The report identified that remote learning can be effective at times given the right conditions. Effective communication was key to the ongoing support. Collaboration across partners, including the public and third sector, proved essential to enable schools to better identify vulnerable families and put in place tailored support. Many new community partnerships formed quickly, strengthening the links between school and home.
IV. Teaching provision and the quality of learning
International evidence generally shows that school building closures are likely to have had a negative effect on pupil progress and attainment, and socio-economically deprived children and young people are amongst those who may have been most negatively affected. Moving to models of remote learning required schools to adapt teaching and learning practices. The evidence highlights emerging differences in terms of the teaching provision experienced by children and young people from higher and lower income backgrounds. Children in the early years of primary or those starting secondary were most likely to see a negative impact on their progress.
V. Support for teachers and the wider workforce
Additional training for staff, parents and pupils increased user confidence and knowledge and this remains an important ongoing focus. For staff, digital skills and training remains a focus for continued professional learning.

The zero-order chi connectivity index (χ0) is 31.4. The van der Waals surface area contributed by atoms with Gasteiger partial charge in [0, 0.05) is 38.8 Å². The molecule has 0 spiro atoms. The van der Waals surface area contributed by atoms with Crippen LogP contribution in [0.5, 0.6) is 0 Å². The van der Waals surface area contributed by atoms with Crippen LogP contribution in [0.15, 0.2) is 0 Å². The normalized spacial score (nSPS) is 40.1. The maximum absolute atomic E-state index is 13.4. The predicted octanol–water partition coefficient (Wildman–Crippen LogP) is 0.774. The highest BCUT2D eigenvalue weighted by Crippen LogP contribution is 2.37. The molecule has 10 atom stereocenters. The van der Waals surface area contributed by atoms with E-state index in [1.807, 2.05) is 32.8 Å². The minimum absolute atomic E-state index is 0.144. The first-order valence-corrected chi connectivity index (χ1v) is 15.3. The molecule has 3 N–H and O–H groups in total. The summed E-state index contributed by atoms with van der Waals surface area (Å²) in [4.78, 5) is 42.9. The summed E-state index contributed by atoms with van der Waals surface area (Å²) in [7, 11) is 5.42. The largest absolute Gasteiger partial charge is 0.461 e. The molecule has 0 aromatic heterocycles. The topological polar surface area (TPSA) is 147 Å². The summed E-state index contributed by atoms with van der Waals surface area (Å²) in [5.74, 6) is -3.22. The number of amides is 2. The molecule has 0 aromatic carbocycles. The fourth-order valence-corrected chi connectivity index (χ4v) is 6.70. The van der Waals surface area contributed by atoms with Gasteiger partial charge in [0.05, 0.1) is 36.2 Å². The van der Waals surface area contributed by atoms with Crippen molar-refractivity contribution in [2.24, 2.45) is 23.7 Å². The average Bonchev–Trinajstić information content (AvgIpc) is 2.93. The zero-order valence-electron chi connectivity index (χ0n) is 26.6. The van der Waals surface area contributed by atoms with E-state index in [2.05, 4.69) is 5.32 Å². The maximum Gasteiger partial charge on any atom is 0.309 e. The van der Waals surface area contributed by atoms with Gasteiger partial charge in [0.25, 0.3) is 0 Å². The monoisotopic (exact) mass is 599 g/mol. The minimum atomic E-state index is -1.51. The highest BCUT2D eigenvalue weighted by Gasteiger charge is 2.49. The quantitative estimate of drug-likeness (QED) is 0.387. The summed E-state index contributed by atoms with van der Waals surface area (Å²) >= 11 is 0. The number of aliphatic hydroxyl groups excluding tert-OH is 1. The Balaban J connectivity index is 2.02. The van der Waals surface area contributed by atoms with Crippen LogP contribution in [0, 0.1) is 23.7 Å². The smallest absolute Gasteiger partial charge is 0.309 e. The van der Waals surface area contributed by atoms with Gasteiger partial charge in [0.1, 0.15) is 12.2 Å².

Intensifying support for reducing inequity
Governments around the world have had to respond to the pandemic in real-time. This has been no different in Scotland, where all parts of the education sector have worked collaboratively to adapt policy and practice in order to offset and minimise the potential for negative impacts.
The 2021 National Improvement Framework and Improvement Plan sets out clearly our overarching ambitions and priorities:
“Since the onset of COVID-19, the Scottish Government has placed protecting the interests of children and young people at the heart of our response. Schools remaining safe, open and welcoming – with a focus on health, wellbeing and intensified support for reducing inequity and enabling the highest quality of learning and teaching – has been a critical component of that priority.”
The strength of this priority has been a critical factor in mitigating many of the potential impacts of the pandemic. In addition, a wide range of measures have been put in place by schools, local authorities and partners since school buildings closed, including:
- Local authorities quickly established critical childcare hubs to support the most vulnerable children and young people.
- £80 million additional investment to support the recruitment of over 1,400 additional teachers and 200 support staff in 2020/21.